Welcome to The Broad Experience, the show about women, the workplace, and success. I’m Ashley Milne-Tyte.
This time, working with an illness…
“We have a stereotype of women as weak, or weaker. So I think that when you have a chronic illness and you’re sitting there thinking, I am weaker than my male colleagues, I do have more trouble with this, I think that part rankles in a way that would be very different than it would be for men.”
And how or whether to let the office know about it…
“Two people at work asked me oh, what happened to your arm? And I lied. I said oh, I just fell and sprained my wrist. And that’s when I really started thinking more about how am I gonna handle this at work? What am I going to say?”
Coming up, we look at our attitudes to health and strength at work.
Mary Ratliff lives in Virginia, just outside Washington DC. She was one of several listeners who wrote to me after the show I did on working with Asperger’s. I asked if you’d be interested to hear more about people working with some kind of health condition.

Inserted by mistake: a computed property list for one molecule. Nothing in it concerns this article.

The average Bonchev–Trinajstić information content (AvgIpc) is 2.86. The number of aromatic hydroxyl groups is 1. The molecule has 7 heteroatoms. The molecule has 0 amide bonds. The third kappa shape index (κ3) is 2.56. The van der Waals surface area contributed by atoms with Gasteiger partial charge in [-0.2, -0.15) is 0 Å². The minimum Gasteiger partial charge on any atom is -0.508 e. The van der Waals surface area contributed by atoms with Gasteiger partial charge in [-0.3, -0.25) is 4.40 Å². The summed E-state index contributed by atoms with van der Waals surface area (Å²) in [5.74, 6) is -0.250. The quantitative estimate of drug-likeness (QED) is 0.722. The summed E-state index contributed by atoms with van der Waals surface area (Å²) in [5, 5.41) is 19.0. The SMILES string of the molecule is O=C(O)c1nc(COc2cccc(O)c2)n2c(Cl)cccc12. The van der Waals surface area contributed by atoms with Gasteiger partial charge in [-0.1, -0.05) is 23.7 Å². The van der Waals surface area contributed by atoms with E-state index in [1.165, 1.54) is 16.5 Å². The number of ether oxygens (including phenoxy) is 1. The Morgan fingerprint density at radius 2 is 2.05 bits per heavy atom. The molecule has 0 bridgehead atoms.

And part of the reason I wanted to talk to Mary was because of something she said about being in a creative field and having a chronic condition. She’s a documentary filmmaker, but like so many filmmakers that’s not how she earns all of her living. She handles social media for a Washington think tank 15 hours a week, and she does various other gigs. And her condition isn’t the kind of illness where people offer you immediate sympathy or understanding.
We spoke on Skype.